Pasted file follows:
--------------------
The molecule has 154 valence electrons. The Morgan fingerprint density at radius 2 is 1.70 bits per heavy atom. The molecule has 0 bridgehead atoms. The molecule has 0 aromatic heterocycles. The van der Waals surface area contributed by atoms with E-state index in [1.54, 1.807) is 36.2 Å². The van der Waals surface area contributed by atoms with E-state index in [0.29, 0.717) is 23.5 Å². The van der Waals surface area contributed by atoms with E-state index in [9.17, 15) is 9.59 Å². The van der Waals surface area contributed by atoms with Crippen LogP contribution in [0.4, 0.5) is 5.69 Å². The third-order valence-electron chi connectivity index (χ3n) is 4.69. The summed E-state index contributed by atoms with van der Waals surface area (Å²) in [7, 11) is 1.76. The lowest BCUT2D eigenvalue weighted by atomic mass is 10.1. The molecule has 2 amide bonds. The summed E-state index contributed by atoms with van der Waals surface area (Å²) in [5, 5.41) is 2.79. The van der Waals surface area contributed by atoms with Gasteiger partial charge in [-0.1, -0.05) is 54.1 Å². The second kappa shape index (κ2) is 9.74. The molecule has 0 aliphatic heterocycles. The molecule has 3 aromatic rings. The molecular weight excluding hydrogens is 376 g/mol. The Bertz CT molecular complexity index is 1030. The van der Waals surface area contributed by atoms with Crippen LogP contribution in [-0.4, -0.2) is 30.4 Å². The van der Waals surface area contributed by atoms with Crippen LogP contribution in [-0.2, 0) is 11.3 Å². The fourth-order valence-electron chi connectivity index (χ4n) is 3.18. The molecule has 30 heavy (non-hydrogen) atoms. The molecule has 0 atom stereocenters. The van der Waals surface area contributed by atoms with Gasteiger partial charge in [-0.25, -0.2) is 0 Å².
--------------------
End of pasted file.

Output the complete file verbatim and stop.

The molecule has 154 valence electrons. The Morgan fingerprint density at radius 2 is 1.70 bits per heavy atom. The molecule has 0 bridgehead atoms. The molecule has 0 aromatic heterocycles. The van der Waals surface area contributed by atoms with E-state index in [1.54, 1.807) is 36.2 Å². The van der Waals surface area contributed by atoms with E-state index in [0.29, 0.717) is 23.5 Å². The van der Waals surface area contributed by atoms with E-state index in [9.17, 15) is 9.59 Å². The van der Waals surface area contributed by atoms with Crippen LogP contribution in [0.4, 0.5) is 5.69 Å². The third-order valence-electron chi connectivity index (χ3n) is 4.69. The summed E-state index contributed by atoms with van der Waals surface area (Å²) in [7, 11) is 1.76. The lowest BCUT2D eigenvalue weighted by atomic mass is 10.1. The molecule has 2 amide bonds. The summed E-state index contributed by atoms with van der Waals surface area (Å²) in [5, 5.41) is 2.79. The van der Waals surface area contributed by atoms with Gasteiger partial charge in [-0.1, -0.05) is 54.1 Å². The second kappa shape index (κ2) is 9.74. The molecule has 0 aliphatic heterocycles. The molecule has 3 aromatic rings. The molecular weight excluding hydrogens is 376 g/mol. The Bertz CT molecular complexity index is 1030. The van der Waals surface area contributed by atoms with Crippen LogP contribution in [-0.4, -0.2) is 30.4 Å². The van der Waals surface area contributed by atoms with Crippen LogP contribution in [-0.2, 0) is 11.3 Å². The fourth-order valence-electron chi connectivity index (χ4n) is 3.18. The molecule has 30 heavy (non-hydrogen) atoms. The molecule has 0 atom stereocenters. The van der Waals surface area contributed by atoms with Gasteiger partial charge in [-0.25, -0.2) is 0 Å².